I recently spoke to a group of real estate brokers who wanted to focus on better accountability. In this session, we walked through different steps that produce effective accountability.
I have identified 6 specific steps to help leaders establish or improve their accountability. Continue reading to discover these 6 important steps in creating good accountability!
Accountability is a good thing, but no one can be accountable about everything. How do you choose what area in which you will be accountable? Let me suggest that you choose one of the Key Performance Indicators (KPI) in your business.
For example, the brokers to whom I spoke chose to focus upon “calling their contacts.” By this I mean each of them have a list of potential customers or clients. In a brokerage business, it is important to periodically reach out to your sphere of contacts to see if they or someone they know might desire to sell or purchase a home.
Brokers want to stay “top of mind.” Since most brokers do not like to make these calls, they rarely do so. By not calling, however, they frequently miss out on potential business. Everyone at this session agreed that they wanted to be more accountable in this area.
Choosing a specific area is very important. Otherwise, being accountable becomes more of a wish than a reality.
It is important to determine a concrete goal in your area of accountability. For example, the brokers chose to become better at making calls to their contacts. What precisely does that mean? Such a statement is too general. It is a desire that cannot be measured.
After much discussion, they decided to make 5 calls per day to their contacts, Monday through Friday. That’s concrete. You can measure if you make 5 calls per day.
Concrete, clear goals enable you to be accountable. If you lack clarity about what you desire to do, it will not occur.
Once you choose a concrete goal, you must determine how to measure if you reach it. The method you use doesn’t matter. That you measure your results REALLY matters.
It was interesting that the brokers chose different ways to track their results. Some chose to use their phone, some their CRM, some put it in their planner, etc. It really doesn’t matter where you keep track of your results. Just make sure you do track your results.
If you do not track your results, you will assess your progress by “your gut.” I often hear statements like “I think I’m doing fairly well in calling,” or “I’ve done better lately.” I always respond by asking, “How do you know?”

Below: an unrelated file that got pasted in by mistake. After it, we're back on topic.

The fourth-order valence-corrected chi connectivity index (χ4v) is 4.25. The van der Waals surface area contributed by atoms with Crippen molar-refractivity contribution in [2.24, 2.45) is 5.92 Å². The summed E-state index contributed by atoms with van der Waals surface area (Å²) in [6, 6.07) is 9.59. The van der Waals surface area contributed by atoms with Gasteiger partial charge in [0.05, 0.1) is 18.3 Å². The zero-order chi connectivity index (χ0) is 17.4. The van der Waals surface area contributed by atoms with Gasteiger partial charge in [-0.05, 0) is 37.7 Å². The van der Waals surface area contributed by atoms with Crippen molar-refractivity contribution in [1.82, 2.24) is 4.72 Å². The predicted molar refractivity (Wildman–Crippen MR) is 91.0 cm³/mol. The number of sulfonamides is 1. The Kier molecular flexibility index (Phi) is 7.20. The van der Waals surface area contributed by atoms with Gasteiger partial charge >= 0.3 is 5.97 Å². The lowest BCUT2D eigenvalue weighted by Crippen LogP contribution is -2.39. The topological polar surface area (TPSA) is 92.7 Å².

Unless you tangibly track your results, you are just guessing. When you keep track, you take guessing out of the equation. You know that you reached your goal or that you did not.
Determining the frequency of your reporting is important. If you spread out your reporting too far, you will postpone executing the tasks until the goal gets closer, then rapidly try to make up for what you failed to do.
For example, if the brokers decided that they would average 25 calls per week and report bi-weekly, many would push out their activities until the deadline was upon them. Then, they would frantically spend an entire day making their calls to reach their goal. Most of them would hate doing this and most likely stop doing it in less than a few months.
Thankfully, the brokers decided they would report weekly and that their goal was to call daily. 5 calls a day is very reachable. If they make and keep track of their calls consistently, then they will clearly reach their goal. By reporting weekly, they force themselves to develop a regular habit and execute on what they want to do.
Having some cost associated with failing to meet your goal is important. Everyone knows that consistently making calls should produce growth. However, these are pleasurable results. Pain has a way of motivating us more than pleasure.
The various brokers choose different pain points for not meeting their goals. For example, one accountability group chose to obligate themselves to visit the gym, if they failed to meet their goal. Since those brokers did not like to make gym visits, they felt it would motivate them to make their goals.
Whatever you choose needs to be painful enough to motivate you. It can be something as silly as making a $50 donation to a political candidate that you do not like if you fail to meet your goal. Because you do not like that candidate, you do not want to give money to his or her campaign. Therefore, you will make your goal.
We regularly hear about accountability partners. The word “partners” implies 2 people. I encourage people to have 3 people or partners in a group. With 2 people, it is easy to let your partner “off the hook.” You know, “he had a bad week,” etc.
Having 3 people in your accountability group makes it much harder to let people slide. In suggesting this concept to the brokers, they purposely chose to group themselves with people who would hold them accountable. We had a great deal of fun teasing each other about how they were going to hold the other people in their group accountable. Their results will likely be favorable.
Accountability is an important principle. Few people have the ability to hold themselves accountable.
Holding each other accountable requires you to answer the following questions. Have you determined your KPIs in your organization? Have you set concrete goals and developed the ability to measure them? What will it cost if you fail to make your goal? How often will you report to your accountability partners?
Having accountability may be hard, but it will be worthwhile. Have fun with this! Most importantly, just do it. It will improve your work and increase your productivity and your profitability.